Kratie Chhlong Stung Treng

Kratie province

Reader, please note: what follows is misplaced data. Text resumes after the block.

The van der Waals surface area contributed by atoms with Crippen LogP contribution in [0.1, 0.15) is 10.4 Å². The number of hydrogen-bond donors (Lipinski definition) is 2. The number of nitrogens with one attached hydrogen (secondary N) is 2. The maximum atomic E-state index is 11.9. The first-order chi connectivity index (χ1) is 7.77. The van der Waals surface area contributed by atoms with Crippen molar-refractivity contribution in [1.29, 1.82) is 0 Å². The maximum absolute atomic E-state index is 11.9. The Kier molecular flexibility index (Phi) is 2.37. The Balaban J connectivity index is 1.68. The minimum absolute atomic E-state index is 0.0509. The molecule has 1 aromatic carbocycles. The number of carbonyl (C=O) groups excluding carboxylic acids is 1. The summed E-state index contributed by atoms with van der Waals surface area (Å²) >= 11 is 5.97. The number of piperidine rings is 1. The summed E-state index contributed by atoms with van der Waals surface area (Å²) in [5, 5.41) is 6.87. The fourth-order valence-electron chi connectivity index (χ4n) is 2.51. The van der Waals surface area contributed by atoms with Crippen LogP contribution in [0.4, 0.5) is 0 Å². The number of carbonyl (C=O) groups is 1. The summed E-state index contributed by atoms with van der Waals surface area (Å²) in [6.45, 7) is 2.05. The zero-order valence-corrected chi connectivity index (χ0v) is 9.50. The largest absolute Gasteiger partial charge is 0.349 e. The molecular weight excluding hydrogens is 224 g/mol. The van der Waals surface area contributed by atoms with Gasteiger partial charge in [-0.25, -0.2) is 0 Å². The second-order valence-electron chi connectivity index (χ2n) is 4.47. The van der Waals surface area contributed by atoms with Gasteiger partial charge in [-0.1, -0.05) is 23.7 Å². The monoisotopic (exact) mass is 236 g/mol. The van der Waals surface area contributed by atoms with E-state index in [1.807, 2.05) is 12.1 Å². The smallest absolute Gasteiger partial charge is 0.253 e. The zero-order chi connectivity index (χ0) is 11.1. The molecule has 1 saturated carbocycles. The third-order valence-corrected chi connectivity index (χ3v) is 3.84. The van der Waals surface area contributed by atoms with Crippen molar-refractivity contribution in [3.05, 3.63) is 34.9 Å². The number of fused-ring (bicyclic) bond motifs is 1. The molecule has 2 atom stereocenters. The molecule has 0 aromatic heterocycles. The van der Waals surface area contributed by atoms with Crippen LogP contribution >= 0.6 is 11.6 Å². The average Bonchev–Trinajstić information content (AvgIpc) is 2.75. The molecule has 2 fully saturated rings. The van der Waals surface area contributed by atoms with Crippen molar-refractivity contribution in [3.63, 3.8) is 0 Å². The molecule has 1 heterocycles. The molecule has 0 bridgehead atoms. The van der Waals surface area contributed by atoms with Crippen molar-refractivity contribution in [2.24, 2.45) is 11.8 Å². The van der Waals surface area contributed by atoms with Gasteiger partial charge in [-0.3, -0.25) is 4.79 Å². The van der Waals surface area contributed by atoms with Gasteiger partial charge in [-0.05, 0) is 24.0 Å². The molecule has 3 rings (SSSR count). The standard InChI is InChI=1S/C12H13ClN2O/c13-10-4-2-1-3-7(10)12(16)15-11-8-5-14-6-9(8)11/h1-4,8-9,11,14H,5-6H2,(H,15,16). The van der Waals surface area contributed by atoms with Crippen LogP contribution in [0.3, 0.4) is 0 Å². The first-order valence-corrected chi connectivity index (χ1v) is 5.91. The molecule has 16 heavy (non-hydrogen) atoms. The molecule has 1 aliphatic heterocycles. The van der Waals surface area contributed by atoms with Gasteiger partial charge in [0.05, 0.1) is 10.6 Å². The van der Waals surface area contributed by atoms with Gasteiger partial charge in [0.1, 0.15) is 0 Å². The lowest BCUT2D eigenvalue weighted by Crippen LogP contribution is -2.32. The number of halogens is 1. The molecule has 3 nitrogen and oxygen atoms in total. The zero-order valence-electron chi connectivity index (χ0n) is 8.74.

Kratie is a province (its capital sharing the same name) located in the northeast of Cambodia, bordering Stung Treng, Mondulkiri, Kampong Thom, Kampong Cham and Vietnam. Kratie has several temples built in the 8th century such as Khvas Pi, Pram, and Koh Kring that has perfect deities, ancient halls, Khmer ancient houses, and French-style buildings. The area near Kratie along the Mekong River was one of the most densely populated regions of the pre-Angkorian era of Cambodia. Lon Nol was the province's governor in 1945 and during the Vietnam and Cambodian Civil Wars, as well as the subsequent Vietnamese presence against Khmer Rouge in Cambodia, intense fighting took place in Kratie. Operation Menu (1969-1970 US bombing campaign) targeting Vietnamese logistics in Cambodia and Laos, resulted in heavy bombardment of Kratie. Recovering unexploded ordnance and de-mining has been a major focus since the mid-2000s. In December 1978, Vietnamese forces captured Kratie to fight against Khmer Rouge. About 140km of Mekong River flows from the north to the south of the province which is home to Irrawaddy dolphins, fish, and birds. The flow of the Mekong varies greatly and there are hundreds of seasonally flooded islands in the river. The province is mostly covered in dense forest, yet craters from Operation Menu filled with water are still visible in the countryside. Some land in Kratie is used for agriculture, though a smaller percentage than elsewhere in Cambodia. The province has a monsoonal climate, with a cool season from Nov-Mar, a hot season from Mar-May, and a rainy season from May-Oct. Flooding is still frequent in Kratie and the Mekong can overflow by as much as 4m during the rainy season. Kratie is known for its attractive riverside scenery, green villages, paddies, and river dolphins. Its fisheries are part of the Upper Mekong River Zone, which is an important support for migratory species and subsistence fishing. Forests in Kratie tend to be open and less dense than elsewhere in Cambodia as they are generally made up of deciduous trees that lose their leaves during the dry season. Most Kratie residents are subsistence farmers or fishers, with 78% of its residents employed in agriculture. 30% of households live on less than US$1 per day and the province's poverty rate is lower than the national average. Most soil in Kratie is poor and the province primarily grows perennial industrial crops like rubber. Kratie has the potential to be an ecotourism destination, although its road system is poorly developed. Malaria and dengue fever rose sharply in the mid-2000s, largely attributed to climate change and Malaria is hyperendemic in Kratie's forests.  The infant mortality rate of 97/1,000 and child mortality rate of 80/1,000 are significantly higher than the national average (68/1,000 and 53/1,000, respectively).   Although Kratie is one of the poorest provinces in Cambodia, in 2015 it was ranked fifth in the nation for the high-school exam pass rate. Schools struggle to attract teachers to the poor and overwhelmingly rural province. Teachers are sent to the province from Phnom Penh, the nation's capital, but they are new teachers who see an opportunity to pass a teacher's exam that is less rigorous in remote areas. These new teachers rarely stay more than a year or two due to the low pay, leaving local officials having to do without and students often having to continue studies by themselves. There is a substantial Vietnamese minority in Kratie province as well as seven indigenous groups. Approximately 70% of the province's residents live along the Mekong River and the area beyond the river is sparsely populated. Approximately 8% of Kratie’s population is indigenous and 70% of the population is rural.

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